Answer Applies to: Illinois
    Replied: 9/20/2011
    Beaulier Law Office
    Beaulier Law Office | Maury Beaulier
    A Termination of Parental rights may still proceed forward by using exhaustive efforts to locate the other parent. If failing to do so, you may seek a court order to allow service on the other parent by alternative means, usually by publication.
    Answer Applies to: Minnesota
    Replied: 9/20/2011
    Law Office of Cassandra Savoy
    Law Office of Cassandra Savoy | Cassandra Savoy
    You need to seek specific legal advise. However, termination of parental rights is a tough climb.
    Answer Applies to: New Jersey
    Replied: 9/20/2011
    Meriwether & Tharp LLC
    Meriwether & Tharp LLC | Patrick Meriwether
    While it can be sometimes done, under the circumstances your described, it is extremely difficult. Some Judges will not do it in situations such as yours. You will need to consult with an attorney regarding this issue.
    Answer Applies to: Georgia
    Replied: 9/20/2011
    Law Offices of Thomas D. Nares
    Law Offices of Thomas D. Nares | Thomas D. Nares
    You can do this by filing a motion for sole legal custody if you have or are in the process of being divorced. However, this does not terminate his rights completely. You can also bring a motion for termination of parental rights as a result of abandonment, either by way of a motion or if you have a new spouse and he wishes to adopt your child, then through a step-parent adoption proceeding. Hope this helps.
    Answer Applies to: California
    Replied: 9/20/2011
    Diefer Law Group, P.C.
    Diefer Law Group, P.C. | Abel Fernandez
    You have to file a request for the court to terminate the father's rights. There has to be a hearing and a determination by the court that terminating the father's right is in the best interest of the minor child.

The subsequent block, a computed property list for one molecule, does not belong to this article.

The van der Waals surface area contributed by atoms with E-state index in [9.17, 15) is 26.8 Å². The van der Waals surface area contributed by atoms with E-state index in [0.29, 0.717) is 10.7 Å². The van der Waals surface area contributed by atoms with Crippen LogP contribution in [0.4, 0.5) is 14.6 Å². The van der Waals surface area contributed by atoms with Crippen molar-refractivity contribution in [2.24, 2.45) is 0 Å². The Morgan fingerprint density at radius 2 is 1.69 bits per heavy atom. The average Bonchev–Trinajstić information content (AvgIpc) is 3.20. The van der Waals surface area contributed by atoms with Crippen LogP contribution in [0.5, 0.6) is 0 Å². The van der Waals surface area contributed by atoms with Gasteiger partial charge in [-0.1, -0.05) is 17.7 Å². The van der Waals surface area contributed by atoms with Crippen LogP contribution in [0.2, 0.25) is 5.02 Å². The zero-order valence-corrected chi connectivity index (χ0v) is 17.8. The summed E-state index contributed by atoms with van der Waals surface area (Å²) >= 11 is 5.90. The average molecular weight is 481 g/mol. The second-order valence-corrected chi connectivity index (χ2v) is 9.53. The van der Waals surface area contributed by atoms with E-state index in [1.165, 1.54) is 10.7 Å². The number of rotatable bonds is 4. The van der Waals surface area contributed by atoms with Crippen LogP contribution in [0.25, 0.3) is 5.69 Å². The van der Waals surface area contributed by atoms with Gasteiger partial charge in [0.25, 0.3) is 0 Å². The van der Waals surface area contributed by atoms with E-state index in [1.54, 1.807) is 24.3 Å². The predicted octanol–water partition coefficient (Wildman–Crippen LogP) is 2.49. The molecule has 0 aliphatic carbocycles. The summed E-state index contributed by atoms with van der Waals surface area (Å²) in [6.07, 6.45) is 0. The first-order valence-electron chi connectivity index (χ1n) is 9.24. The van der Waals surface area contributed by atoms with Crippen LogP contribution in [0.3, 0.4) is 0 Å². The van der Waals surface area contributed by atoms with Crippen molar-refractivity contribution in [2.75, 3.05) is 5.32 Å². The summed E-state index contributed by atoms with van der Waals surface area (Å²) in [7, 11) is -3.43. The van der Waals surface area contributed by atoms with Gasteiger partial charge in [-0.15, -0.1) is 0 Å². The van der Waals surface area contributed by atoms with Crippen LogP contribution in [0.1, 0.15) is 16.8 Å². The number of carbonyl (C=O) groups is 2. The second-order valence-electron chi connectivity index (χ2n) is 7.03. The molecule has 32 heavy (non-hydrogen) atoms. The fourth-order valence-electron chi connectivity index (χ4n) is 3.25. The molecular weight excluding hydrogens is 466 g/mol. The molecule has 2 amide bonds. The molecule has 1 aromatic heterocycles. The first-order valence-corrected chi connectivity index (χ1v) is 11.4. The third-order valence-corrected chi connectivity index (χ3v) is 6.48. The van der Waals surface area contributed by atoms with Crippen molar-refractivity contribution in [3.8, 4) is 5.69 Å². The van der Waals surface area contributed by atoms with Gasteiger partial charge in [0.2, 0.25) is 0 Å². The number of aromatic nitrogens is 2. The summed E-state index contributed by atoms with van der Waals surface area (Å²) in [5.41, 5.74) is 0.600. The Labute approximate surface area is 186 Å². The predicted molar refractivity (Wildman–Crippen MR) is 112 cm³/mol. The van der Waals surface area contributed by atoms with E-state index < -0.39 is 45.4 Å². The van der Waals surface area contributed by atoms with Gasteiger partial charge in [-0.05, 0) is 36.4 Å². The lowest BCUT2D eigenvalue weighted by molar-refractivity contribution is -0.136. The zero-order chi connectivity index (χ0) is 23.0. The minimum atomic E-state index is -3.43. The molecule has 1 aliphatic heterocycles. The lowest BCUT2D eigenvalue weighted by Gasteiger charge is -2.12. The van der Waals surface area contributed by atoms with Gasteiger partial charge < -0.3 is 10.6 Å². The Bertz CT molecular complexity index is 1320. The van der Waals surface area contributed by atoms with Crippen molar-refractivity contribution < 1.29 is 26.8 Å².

Answer Applies to: California
    Replied: 9/20/2011
    Law Office of Rhonda Ellifritz | Rhonda Ellifritz
    Unless you have a stepparent willing to adopt them, then you will likely be unable to do anything. You should consult an attorney, however, to determine if he truly cannot be found, whether the ex can be declared or is dead, and any benefits your children may be entitled to.
    Answer Applies to: California
    Replied: 9/20/2011
    Michael Apicella
    Michael Apicella | Apicella Law and Mediation
    You can file a motion with the court requesting sole legal/physical custody. Call a local lawyer to help you.
    Answer Applies to: California
    Replied: 9/20/2011
    Correia-Champa & Mailhot
    Correia-Champa & Mailhot | Susan Correia Champa
    You will need to file a complaint for termination of parental rights. You would need to accomplish service by publication in a local newspaper at his last known residence.
    Answer Applies to: Massachusetts
    Replied: 9/20/2011